How would you like to pay for this, Sir?
I know what you are thinking: “I wouldn’t.” At least that is what I am thinking, but unfortunately most things are not free. Normally you have to pay for it, one way or another, but the good news is: Passengers have now more payment options than ever.
Credit and debit cards have long been the payment method of choice for online transactions. But by 2017 alternative schemes will overtake cards for products and services purchased online, with alternative payments accounting for 59% of all transactions.
The most significant growth trend is expected for e-wallets such as PayPal, AliPay, ApplePay. By 2017 e-wallet transaction value is set to rise by US $1,361 billion to 41% of all alternative payment transactions. While the market for U.S. mobile payments alone will expand from $52 billion in 2014 to $142 billion by 2019, according to recent reports by Forrester Research, significant regional variations exist, with China showing the largest proportion of e-wallet payments globally at 44%.
So, what are airlines going to do?
Alternative payment methods are touted as a disruptive technology, which is affecting all industries including the air transport industry. Already, 71% of airlines say that mobile is the future of airline payments, according to WorldPay.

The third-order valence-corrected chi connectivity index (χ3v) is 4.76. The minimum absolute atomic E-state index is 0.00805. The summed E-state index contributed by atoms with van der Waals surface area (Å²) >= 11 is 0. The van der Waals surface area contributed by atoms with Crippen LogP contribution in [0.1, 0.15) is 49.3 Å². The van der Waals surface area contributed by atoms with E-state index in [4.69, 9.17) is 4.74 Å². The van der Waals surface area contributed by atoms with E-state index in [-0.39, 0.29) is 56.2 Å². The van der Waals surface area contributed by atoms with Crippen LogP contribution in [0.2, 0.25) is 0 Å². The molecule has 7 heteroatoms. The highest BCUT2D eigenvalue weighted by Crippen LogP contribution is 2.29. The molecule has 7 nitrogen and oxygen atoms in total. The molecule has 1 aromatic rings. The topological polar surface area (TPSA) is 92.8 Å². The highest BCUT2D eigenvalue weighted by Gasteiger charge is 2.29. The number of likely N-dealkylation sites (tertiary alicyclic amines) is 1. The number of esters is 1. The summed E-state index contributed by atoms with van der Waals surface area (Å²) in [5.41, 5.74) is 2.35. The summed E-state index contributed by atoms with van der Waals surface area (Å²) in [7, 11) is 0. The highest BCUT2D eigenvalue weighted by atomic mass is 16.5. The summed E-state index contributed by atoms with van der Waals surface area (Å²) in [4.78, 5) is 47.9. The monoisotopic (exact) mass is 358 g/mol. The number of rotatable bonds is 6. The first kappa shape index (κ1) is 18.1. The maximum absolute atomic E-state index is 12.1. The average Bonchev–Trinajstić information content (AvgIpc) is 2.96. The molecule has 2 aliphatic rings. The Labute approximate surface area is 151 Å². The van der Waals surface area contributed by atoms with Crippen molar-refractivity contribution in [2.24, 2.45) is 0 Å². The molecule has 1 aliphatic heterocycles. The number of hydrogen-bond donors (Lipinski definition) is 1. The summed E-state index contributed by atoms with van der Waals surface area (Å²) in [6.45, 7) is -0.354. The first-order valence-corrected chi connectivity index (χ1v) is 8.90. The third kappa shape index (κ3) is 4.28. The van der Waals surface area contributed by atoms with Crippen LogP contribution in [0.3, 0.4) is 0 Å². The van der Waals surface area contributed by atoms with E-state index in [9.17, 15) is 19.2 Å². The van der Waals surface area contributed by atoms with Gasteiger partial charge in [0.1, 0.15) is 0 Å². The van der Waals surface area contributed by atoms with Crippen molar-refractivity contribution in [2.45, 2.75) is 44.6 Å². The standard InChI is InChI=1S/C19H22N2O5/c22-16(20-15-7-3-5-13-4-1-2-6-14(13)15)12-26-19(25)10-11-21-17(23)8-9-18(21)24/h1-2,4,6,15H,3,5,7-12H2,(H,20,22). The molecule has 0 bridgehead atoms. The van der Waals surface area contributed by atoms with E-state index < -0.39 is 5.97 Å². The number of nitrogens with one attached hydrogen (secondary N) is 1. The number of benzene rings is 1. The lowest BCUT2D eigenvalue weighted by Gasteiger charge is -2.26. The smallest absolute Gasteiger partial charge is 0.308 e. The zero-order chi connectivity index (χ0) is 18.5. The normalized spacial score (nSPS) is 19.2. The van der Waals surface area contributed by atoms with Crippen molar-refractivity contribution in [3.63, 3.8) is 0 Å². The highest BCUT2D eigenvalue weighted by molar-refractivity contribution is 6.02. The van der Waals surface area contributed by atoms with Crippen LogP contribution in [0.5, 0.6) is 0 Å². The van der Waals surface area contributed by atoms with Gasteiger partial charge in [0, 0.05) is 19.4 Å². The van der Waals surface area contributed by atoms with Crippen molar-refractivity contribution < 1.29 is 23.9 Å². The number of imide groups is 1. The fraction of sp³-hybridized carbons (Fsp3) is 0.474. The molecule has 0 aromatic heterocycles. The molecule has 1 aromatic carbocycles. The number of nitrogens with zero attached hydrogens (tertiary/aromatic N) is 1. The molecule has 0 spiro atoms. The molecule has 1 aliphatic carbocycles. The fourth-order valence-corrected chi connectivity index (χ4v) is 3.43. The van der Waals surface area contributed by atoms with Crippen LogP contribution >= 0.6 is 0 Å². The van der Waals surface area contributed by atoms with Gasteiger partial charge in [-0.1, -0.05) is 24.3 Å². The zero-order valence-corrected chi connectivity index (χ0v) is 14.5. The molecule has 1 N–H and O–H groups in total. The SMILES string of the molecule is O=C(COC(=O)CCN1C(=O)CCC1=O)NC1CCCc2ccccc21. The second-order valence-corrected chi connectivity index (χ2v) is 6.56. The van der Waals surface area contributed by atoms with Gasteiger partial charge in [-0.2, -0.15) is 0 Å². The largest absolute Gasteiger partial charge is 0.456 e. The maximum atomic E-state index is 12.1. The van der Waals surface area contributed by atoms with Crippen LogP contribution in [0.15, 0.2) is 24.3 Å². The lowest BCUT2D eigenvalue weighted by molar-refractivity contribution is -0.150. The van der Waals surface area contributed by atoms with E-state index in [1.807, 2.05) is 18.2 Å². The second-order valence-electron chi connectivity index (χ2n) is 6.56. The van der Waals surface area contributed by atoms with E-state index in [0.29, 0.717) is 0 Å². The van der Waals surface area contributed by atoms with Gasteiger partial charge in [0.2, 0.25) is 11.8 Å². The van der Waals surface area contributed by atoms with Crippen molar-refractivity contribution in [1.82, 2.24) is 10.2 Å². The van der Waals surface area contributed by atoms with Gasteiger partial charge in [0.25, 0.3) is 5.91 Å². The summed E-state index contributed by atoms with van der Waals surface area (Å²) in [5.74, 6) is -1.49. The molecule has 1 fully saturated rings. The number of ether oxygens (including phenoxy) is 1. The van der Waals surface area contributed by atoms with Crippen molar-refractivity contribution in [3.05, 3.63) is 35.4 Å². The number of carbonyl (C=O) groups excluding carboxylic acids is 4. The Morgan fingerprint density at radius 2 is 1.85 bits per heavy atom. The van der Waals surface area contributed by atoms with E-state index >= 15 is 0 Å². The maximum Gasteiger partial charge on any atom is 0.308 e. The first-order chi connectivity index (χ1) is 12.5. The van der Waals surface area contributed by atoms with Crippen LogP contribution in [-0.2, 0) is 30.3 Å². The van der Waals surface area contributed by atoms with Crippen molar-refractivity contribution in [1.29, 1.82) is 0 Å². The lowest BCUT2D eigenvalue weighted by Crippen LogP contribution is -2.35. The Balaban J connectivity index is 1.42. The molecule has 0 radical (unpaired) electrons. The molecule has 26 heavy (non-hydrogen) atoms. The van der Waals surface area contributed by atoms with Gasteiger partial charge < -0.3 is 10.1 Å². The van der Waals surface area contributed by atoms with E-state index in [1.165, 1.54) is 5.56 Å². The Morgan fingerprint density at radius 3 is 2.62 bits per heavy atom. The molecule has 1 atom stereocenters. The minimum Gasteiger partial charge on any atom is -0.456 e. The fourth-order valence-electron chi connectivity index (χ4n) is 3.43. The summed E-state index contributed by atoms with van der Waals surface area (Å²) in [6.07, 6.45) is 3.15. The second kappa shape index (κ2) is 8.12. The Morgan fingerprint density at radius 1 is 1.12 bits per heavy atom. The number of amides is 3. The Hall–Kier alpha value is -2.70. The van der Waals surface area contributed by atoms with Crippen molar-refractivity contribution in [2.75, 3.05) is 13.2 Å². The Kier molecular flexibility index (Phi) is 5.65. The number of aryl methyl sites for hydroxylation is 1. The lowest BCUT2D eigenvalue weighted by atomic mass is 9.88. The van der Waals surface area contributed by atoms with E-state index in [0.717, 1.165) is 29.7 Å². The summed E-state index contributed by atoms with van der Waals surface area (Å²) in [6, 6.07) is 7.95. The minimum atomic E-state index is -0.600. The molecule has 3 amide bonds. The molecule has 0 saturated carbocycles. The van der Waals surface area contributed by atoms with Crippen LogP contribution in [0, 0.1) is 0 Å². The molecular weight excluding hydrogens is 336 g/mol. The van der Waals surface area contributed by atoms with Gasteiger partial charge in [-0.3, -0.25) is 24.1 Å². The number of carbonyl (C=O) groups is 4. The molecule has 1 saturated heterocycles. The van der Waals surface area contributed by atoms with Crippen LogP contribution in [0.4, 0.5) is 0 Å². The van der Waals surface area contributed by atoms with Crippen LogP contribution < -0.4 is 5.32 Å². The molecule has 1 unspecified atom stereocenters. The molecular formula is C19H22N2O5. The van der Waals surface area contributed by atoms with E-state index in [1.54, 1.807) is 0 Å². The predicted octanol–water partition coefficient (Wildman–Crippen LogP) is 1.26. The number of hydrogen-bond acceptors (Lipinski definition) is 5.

It is well known that airlines are planning to focus on mobile as a distribution channel in particular for its opportunity to sell more ancillary services, but there is an increasing interest in mobile as an alternative payment method.
Despite its problems (cost, fraud), cards are still the most popular payment method used by passengers to pay for goods and services on-board and online, but alternative payment methods are growing in popularity. According to WorldPay, 83% of airlines believe improvement and deployment of new payment technology is a major business priority.
But it will not stop here! This disruptive trend will not only affects airlines websites and mobile channels, it will also have a profound effect on other self-service channels. Take kiosks for example, most deployed airport kiosks do not process payment transactions today. With almost 60% of airlines wanting to sell services via kiosk by 2017 (SITA Airline IT Trends Survey 2014), enabling card payments is a minimum requirement for the kiosk of the future.
In-flight services are no different. With the availability of in-flight connectivity services and the popularity of crew tablets, airlines will also consider their payment options on board.
So, as we all have no option but to pay for what we need, let’s make sure passengers can pay the way they want.